Every year in the beautiful town of Beaune, the wine capital of Burgundy, the world’s most famous wine auction occurs: The Hospices de Beaune wine auction. It is an important occasion in the wine calendar and it is the central part of ‘Les Trois Glorieuses’
Taking place on the third weekend of November, ‘Les Trois Glorieuses’ wine festival consists of three main events. The celebration starts on the Saturday afternoon with the pre-tasting of the new wines from ‘The Hospices’ and in the evening there is a formal gala dinner inside ‘The Chateau du Clos de Vougeot’, the historic building within the famous ‘Clos de Vougeot’ vineyard created by the Cistercian monks. The Sunday afternoon is reserved for the wine auction and the festivities conclude on Monday by ‘La Paulée’ a very relaxed banqueting lunch taking place in the wine village of Meursault.
In 1443 Nicolas Rolin, Chancellor at the Court of Philippe Le Bon Duke of Burgundy, decided to establish a hospital to take care of the ill and the poor of this period. This hospital, called ‘Hotel-Dieu’, was completed in 1451. It is an impressive building with a superb architecture and is now a museum that can be visited. As it is not difficult to imagine it is an extremely popular attraction with a huge number of tourists all year around.
This charitable institution was, and still is, financed in part by the sales of the wines made from the donated vineyards. The first vineyard was donated in 1457 and more vineyards have been donated to the Hospices de Beaune, by many benefactors, over the following five centuries.
The wines of the Hospices were historically sold by private sale to local merchants, but after the French Revolution new methods were introduced. The changes culminated in 1859 with the wines produced from the different vineyards belonging to the Hospices being sold by auction for the first time. Each lot of wine was sold by a system using candle flames to conduct the auction. This candle system ‘A la bougie’ was still in use until very recently. From 1899 onwards, each wine (known as a Cuvée) has carried the name of a generous benefactor of the Hospices, for instance Beaune Cuvée Nicolas Rolin.
Having experienced some patchy results, some questions were being asked about the way the auction was conducted. In 2005, on the occasion of 145th auction, Christie’s was appointed to organise the wine auction of The Hospices de Beaune, and to open the sale up, so that private individuals could take part and not just wine professionals as it was the case until then. In our digital era, Christie’s brought in more modern ways to bid for the wines and gave a new impetus to the auction. It is fair to say that the involvement of Christie’s and its wine consultant, Master of Wine, Anthony Hanson, one of the true Burgundy wine experts, has been very beneficial for the auction.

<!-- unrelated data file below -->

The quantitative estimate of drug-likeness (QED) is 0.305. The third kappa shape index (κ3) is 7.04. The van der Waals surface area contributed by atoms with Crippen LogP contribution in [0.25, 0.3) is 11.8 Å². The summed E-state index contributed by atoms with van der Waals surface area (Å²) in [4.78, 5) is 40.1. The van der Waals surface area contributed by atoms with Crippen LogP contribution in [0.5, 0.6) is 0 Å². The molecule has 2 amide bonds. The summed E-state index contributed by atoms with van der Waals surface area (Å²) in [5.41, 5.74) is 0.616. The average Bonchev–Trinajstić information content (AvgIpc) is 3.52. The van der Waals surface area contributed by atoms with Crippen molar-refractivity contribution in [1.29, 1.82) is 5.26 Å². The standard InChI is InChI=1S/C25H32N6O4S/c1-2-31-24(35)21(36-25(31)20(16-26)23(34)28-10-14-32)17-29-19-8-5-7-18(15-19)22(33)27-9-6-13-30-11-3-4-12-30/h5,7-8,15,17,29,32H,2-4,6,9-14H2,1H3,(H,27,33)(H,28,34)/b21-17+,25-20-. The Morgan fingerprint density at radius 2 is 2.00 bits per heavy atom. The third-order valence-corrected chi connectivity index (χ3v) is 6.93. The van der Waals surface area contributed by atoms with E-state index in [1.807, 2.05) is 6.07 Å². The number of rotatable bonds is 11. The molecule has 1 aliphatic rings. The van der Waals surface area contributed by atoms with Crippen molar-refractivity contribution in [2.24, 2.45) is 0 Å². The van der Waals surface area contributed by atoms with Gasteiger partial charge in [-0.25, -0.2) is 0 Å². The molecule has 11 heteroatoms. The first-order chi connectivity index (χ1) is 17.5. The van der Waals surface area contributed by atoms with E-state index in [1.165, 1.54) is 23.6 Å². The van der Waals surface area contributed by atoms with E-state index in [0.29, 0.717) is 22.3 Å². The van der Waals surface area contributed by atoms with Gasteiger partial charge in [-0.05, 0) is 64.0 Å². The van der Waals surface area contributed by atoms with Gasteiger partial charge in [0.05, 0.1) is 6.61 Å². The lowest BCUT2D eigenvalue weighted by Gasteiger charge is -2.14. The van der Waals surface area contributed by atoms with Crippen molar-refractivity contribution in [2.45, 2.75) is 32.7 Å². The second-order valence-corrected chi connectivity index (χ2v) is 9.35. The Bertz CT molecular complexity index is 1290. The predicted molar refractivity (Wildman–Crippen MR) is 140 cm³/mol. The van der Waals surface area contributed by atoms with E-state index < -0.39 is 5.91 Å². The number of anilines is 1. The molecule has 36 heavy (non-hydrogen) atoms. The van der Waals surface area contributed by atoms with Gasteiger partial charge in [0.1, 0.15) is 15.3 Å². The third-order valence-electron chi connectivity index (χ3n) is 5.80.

Today, the estate of the Hospices de Beaune owns over 60 hectares of vineyards, and 85% are First Growths, or Great Growths. 22 winegrowers (vignerons) look after the different vineyards and an Oenologist-Manager looks after making the different cuvées. Until 2005 each cuvée used to be put into new oak barrels but now, depending on the style of the wine, it can be either new oak barrels or barrels which have be used before and therefore don’t impart too strong oaky flavours. Potential customers or their representatives have the opportunity to taste each cuvée the day before the auction takes place. The Sunday the auction is conducted and the wines sold are allocated to the successful bid winners. Each cuvée might consist of several barrels but it is possible to bid for just one barrel called “piece” (equivalent to 24 cases of 12 bottles or 288 bottles) at the time.
Thereafter, bid winners are then offered options of some wine producers who would be prepared to mature and when ready bottle their wines. Each wine will bear the name of the appellation it comes from (i.e Beaune, Meursault, Pommard, others…), the historical name of the benefactor and also the name of the buyer or any brand the buyer wishes to see on the label, so long as it can fit in with the official labelling regulations. Once bottled, roughly just under two years later, the wines will be sent to the bid winners. Of course, the wines will not be ready to drink and in most vintages will require cellaring for a few more years.
Personally, I cannot go every year to this incredible wine weekend extravaganza but I certainly keep fond memories of when I attended. And when it comes to the Hospices de Beaune wine auction itself it is so exciting to witness the fervour of the people participating.
Receiving the finished wines is also a wonderful feeling as an emotional bond has been created with the wines and not just because of the personalised labels. If you are interested in buying you might want to form a group with several wine lover friends.
I would recommend that you contact Anthony Hanson, at the wine department of Christie’s, a few weeks before November. You will be able to discuss the possibility of placing a bid, and you will receive some great advice on what it could cost and what you could obtain. You might want to travel to Beaune too and attend the auction. For sure a very memorable weekend, but if you do then make sure you book a hotel many weeks ahead. Even so you might have to lodge a few kilometres away as the event is so popular and hotel rooms are like gold dust that weekend.
The Hospices de Beaune auction is unique and something every wine lover should experience at least once; Santé!